|Publication number||US7886922 B2|
|Application number||US 12/223,373|
|Publication date||Feb 15, 2011|
|Filing date||Jan 29, 2007|
|Priority date||Jan 29, 2006|
|Also published as||CN101395064A, CN101395064B, DE502007000834D1, EP1984261A1, EP1984261B1, US20090020494, WO2007085106A1|
|Publication number||12223373, 223373, PCT/2007/36, PCT/CH/2007/000036, PCT/CH/2007/00036, PCT/CH/7/000036, PCT/CH/7/00036, PCT/CH2007/000036, PCT/CH2007/00036, PCT/CH2007000036, PCT/CH200700036, PCT/CH7/000036, PCT/CH7/00036, PCT/CH7000036, PCT/CH700036, US 7886922 B2, US 7886922B2, US-B2-7886922, US7886922 B2, US7886922B2|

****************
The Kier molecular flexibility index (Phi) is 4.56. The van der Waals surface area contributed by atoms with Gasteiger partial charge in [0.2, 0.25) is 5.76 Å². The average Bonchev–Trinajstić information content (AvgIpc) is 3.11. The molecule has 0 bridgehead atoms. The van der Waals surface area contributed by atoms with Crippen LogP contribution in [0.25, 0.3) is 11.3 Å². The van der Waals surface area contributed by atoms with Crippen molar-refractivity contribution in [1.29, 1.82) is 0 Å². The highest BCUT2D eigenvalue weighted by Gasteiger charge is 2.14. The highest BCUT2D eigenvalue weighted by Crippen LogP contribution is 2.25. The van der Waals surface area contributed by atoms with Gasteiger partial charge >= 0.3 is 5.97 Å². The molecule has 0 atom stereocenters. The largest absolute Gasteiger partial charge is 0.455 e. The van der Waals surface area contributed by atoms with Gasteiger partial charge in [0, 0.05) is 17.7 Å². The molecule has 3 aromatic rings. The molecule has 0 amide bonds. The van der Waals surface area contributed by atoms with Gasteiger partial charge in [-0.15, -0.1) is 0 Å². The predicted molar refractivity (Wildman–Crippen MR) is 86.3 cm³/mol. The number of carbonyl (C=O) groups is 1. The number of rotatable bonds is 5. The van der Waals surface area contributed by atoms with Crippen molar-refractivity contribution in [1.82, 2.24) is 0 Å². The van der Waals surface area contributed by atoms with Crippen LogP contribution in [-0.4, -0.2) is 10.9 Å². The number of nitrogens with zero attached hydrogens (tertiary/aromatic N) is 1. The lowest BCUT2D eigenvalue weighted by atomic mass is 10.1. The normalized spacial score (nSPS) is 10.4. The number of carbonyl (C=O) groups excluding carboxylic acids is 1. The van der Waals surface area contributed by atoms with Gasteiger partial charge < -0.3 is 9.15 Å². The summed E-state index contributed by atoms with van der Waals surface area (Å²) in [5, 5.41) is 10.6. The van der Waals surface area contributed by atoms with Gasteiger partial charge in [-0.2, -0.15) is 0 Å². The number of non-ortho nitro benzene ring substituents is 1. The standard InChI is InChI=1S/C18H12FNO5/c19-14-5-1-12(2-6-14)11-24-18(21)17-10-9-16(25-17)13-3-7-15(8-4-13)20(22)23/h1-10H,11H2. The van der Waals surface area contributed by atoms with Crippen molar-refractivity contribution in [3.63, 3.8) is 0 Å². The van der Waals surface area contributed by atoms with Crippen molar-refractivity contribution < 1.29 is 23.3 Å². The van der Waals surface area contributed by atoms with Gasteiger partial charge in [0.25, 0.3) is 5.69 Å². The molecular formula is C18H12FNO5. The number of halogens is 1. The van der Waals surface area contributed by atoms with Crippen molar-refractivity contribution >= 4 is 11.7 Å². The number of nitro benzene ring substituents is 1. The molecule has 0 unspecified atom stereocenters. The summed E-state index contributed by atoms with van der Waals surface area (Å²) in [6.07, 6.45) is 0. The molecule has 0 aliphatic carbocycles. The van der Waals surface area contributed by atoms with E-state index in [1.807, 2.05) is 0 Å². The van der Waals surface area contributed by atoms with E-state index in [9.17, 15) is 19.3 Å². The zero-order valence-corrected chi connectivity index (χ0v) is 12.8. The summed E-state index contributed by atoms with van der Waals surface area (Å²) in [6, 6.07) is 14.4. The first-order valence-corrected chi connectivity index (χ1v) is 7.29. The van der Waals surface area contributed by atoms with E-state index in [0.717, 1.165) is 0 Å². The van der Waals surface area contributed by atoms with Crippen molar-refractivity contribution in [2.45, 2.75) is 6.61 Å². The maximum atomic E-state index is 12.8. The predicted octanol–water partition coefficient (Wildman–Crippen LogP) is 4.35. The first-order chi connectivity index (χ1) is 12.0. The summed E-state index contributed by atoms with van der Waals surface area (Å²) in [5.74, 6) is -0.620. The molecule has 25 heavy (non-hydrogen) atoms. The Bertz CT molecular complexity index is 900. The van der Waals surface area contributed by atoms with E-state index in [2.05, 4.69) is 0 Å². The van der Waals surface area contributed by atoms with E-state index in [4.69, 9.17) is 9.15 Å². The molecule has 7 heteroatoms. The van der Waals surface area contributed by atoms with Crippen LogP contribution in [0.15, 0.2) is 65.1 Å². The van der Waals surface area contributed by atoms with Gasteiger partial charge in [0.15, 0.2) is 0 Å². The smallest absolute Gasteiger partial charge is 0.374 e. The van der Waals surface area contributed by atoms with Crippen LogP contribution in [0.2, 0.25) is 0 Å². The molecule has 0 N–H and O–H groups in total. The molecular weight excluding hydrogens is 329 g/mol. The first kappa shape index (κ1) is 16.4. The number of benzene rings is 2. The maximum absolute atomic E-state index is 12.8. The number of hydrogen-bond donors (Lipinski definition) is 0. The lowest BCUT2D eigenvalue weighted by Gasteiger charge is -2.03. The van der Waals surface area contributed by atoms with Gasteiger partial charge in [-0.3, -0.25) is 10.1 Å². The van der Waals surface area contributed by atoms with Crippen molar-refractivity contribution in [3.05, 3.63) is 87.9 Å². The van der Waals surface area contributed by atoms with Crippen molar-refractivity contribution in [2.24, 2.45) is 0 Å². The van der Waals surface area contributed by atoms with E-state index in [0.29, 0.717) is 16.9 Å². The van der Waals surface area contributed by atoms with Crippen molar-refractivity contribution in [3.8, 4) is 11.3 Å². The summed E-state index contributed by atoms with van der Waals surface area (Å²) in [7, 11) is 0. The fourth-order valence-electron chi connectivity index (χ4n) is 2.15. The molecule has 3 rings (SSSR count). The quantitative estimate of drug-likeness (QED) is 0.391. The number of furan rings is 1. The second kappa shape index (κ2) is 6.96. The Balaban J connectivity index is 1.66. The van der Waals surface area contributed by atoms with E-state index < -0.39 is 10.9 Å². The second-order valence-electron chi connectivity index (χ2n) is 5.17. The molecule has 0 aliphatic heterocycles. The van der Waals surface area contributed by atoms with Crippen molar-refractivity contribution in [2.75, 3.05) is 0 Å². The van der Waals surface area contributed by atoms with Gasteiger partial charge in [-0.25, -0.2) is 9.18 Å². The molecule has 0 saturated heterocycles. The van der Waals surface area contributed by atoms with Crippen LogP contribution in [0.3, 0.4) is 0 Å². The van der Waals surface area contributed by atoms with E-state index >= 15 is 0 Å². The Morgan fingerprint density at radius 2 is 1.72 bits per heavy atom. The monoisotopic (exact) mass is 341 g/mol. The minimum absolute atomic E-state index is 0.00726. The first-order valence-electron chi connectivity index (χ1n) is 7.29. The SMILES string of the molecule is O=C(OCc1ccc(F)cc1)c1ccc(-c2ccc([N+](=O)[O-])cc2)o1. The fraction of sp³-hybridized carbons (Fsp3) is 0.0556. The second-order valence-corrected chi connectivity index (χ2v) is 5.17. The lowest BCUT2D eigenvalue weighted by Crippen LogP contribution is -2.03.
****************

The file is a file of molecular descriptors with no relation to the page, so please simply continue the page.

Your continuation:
|Original Assignee||Fritz Seelhofer|
|Export Citation||BiBTeX, EndNote, RefMan|
|Patent Citations (20), Referenced by (6), Classifications (16), Legal Events (4)|
|External Links: USPTO, USPTO Assignment, Espacenet|
This invention relates to a multipart plastic closing device comprising a closing cap, a bottom part and a non-continuously circular cutting ring as the central element, and which is attachable over a predetermined opening position of a closed receptacle or at the top of a bottle.